NEW YORK (TheStreet)-- "It's nice to be able to sit behind a desk, wear clean clothes, be clean cut, smell good and not get shot at. It's been a great experience here."
So says Chris Graffagnino, a U.S. soldier who was wounded on duty and now works as an intelligence analyst at AIG (AIG), in one of several weird YouTube videos aimed at restoring the image of the bailed-out insurance giant. One of my favorites has an uplifting jolt of Bruce Hornsby-style Muzak and a gray and a blue stick figure holding hands.
I think the taxpayers are the gray and AIG is the blue.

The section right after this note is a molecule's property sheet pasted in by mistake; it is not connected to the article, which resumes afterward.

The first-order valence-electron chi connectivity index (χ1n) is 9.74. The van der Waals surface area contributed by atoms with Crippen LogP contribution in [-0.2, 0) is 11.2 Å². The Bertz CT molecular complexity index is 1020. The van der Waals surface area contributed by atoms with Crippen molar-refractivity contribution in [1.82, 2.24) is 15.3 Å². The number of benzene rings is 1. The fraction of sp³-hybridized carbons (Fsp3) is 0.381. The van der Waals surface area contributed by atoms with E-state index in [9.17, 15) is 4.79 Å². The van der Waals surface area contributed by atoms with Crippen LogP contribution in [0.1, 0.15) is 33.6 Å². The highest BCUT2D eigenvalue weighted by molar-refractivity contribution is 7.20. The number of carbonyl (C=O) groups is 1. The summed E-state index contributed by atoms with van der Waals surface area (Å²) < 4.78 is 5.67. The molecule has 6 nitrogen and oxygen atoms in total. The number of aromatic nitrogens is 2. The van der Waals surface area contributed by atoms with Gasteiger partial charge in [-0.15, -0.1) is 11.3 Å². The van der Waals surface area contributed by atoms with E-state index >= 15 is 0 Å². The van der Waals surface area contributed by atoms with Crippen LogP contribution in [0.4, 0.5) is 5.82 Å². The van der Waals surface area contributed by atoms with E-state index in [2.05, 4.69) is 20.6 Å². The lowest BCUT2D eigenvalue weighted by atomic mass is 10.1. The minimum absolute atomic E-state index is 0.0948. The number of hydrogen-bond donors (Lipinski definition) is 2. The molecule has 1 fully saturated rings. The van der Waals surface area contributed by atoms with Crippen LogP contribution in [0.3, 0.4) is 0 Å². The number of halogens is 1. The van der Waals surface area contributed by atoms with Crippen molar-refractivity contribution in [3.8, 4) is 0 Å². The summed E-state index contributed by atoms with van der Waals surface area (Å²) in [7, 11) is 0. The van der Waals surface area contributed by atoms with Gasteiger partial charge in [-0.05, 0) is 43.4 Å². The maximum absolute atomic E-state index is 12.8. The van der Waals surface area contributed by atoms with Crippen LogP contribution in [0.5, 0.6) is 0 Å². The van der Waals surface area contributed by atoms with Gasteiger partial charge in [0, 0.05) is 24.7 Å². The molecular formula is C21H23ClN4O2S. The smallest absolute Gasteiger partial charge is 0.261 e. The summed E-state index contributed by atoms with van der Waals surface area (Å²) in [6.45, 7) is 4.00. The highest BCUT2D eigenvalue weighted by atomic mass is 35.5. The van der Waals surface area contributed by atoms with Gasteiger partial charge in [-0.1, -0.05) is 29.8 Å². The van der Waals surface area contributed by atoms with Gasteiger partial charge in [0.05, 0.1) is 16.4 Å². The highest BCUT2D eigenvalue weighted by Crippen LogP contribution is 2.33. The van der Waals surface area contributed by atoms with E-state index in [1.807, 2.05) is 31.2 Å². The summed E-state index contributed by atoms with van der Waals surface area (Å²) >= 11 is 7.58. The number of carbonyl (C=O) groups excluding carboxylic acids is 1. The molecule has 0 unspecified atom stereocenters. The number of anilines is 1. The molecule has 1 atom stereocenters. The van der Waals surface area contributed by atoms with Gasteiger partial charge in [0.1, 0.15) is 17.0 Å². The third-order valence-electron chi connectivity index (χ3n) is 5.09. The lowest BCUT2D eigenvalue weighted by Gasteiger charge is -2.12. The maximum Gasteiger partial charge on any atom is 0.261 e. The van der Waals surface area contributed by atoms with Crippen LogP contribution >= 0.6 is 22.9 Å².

There's also an earnest video about all the pro-bono legal work AIG does, featuring AIG general counsel Tom Russo.In case Russo's name isn't familiar to you, he was chief legal officer at Lehman Brothers when it filed for bankruptcy protection around the same time AIG got its bailout. Now, the man who sat idle while Lehman shuffled debt off its balance sheet at the end of each quarter so no one would be able to find it in the company's financial statements is providing gratis corporate governance advice to the likes of Career Gear--a non-profit that provides "interview-appropriate clothing and follow-up retention services to men who are transitioning into the workforce," as Career Gear's PR chief puts it. This is heartwarming stuff, though it would be easier to swallow if AIG, which will report second quarter earnings on Friday, didn't still owe you and me some $36 billion, according to the bailout watchdog group known as SIGTARP . That might not sound too bad if you consider that the initial cost of the AIG bailout under was $182 billion, but it's still more than twice the size of California's budget shortfall. So it's hard not to wonder how much these videos cost, and how many California police and firefighters that money might employ. Especially since many of these videos have been viewed by fewer than 300 people. To AIG's credit, however, it doesn't attempt to whitewash history by gliding over the company's disastrous losses in 2008, as Citigroup (C) does in this ad. There's a lot to like about the turnaround of AIG under CEO Bob Benmosche, who took over leadership of the company in 2009. These ads, however, make you want to take back any bone of goodwill you were inclined to throw their way. -- Written by Dan Freed in New York. Follow this writer on Twitter.
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